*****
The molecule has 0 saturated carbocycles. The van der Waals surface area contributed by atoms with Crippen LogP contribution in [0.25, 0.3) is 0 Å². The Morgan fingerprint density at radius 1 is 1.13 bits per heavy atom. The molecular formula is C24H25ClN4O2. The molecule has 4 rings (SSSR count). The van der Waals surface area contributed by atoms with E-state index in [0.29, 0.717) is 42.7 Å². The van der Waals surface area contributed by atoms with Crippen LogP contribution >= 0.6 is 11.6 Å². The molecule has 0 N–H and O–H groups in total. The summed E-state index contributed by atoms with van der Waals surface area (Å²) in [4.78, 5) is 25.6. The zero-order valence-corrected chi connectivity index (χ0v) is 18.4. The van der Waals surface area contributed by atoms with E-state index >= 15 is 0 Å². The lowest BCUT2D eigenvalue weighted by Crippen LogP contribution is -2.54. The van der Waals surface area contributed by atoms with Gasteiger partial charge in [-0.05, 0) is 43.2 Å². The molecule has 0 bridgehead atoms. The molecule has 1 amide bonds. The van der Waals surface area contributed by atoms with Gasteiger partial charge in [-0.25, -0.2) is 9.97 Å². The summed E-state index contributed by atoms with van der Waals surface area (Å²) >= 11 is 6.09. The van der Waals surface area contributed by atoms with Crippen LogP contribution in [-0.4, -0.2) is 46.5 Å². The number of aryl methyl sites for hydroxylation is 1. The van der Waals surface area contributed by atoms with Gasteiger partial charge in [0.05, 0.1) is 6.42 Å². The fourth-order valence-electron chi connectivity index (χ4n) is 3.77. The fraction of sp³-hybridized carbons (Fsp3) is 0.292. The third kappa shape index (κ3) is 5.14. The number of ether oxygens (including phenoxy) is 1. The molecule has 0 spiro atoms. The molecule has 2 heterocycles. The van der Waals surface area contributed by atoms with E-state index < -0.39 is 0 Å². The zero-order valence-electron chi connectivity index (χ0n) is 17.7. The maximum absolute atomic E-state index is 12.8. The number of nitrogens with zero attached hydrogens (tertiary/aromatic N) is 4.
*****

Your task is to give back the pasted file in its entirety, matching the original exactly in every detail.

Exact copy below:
The molecule has 0 saturated carbocycles. The van der Waals surface area contributed by atoms with Crippen LogP contribution in [0.25, 0.3) is 0 Å². The Morgan fingerprint density at radius 1 is 1.13 bits per heavy atom. The molecular formula is C24H25ClN4O2. The molecule has 4 rings (SSSR count). The van der Waals surface area contributed by atoms with E-state index in [0.29, 0.717) is 42.7 Å². The van der Waals surface area contributed by atoms with Crippen LogP contribution >= 0.6 is 11.6 Å². The molecule has 0 N–H and O–H groups in total. The summed E-state index contributed by atoms with van der Waals surface area (Å²) in [4.78, 5) is 25.6. The zero-order valence-corrected chi connectivity index (χ0v) is 18.4. The van der Waals surface area contributed by atoms with E-state index >= 15 is 0 Å². The lowest BCUT2D eigenvalue weighted by Crippen LogP contribution is -2.54. The van der Waals surface area contributed by atoms with Gasteiger partial charge in [-0.05, 0) is 43.2 Å². The molecule has 0 bridgehead atoms. The molecule has 1 amide bonds. The van der Waals surface area contributed by atoms with Gasteiger partial charge in [-0.25, -0.2) is 9.97 Å². The summed E-state index contributed by atoms with van der Waals surface area (Å²) >= 11 is 6.09. The van der Waals surface area contributed by atoms with Crippen LogP contribution in [-0.4, -0.2) is 46.5 Å². The number of aryl methyl sites for hydroxylation is 1. The van der Waals surface area contributed by atoms with Gasteiger partial charge in [0.05, 0.1) is 6.42 Å². The fourth-order valence-electron chi connectivity index (χ4n) is 3.77. The fraction of sp³-hybridized carbons (Fsp3) is 0.292. The third kappa shape index (κ3) is 5.14. The number of ether oxygens (including phenoxy) is 1. The molecule has 0 spiro atoms. The molecule has 2 heterocycles. The van der Waals surface area contributed by atoms with E-state index < -0.39 is 0 Å². The zero-order valence-electron chi connectivity index (χ0n) is 17.7. The maximum absolute atomic E-state index is 12.8. The number of nitrogens with zero attached hydrogens (tertiary/aromatic N) is 4.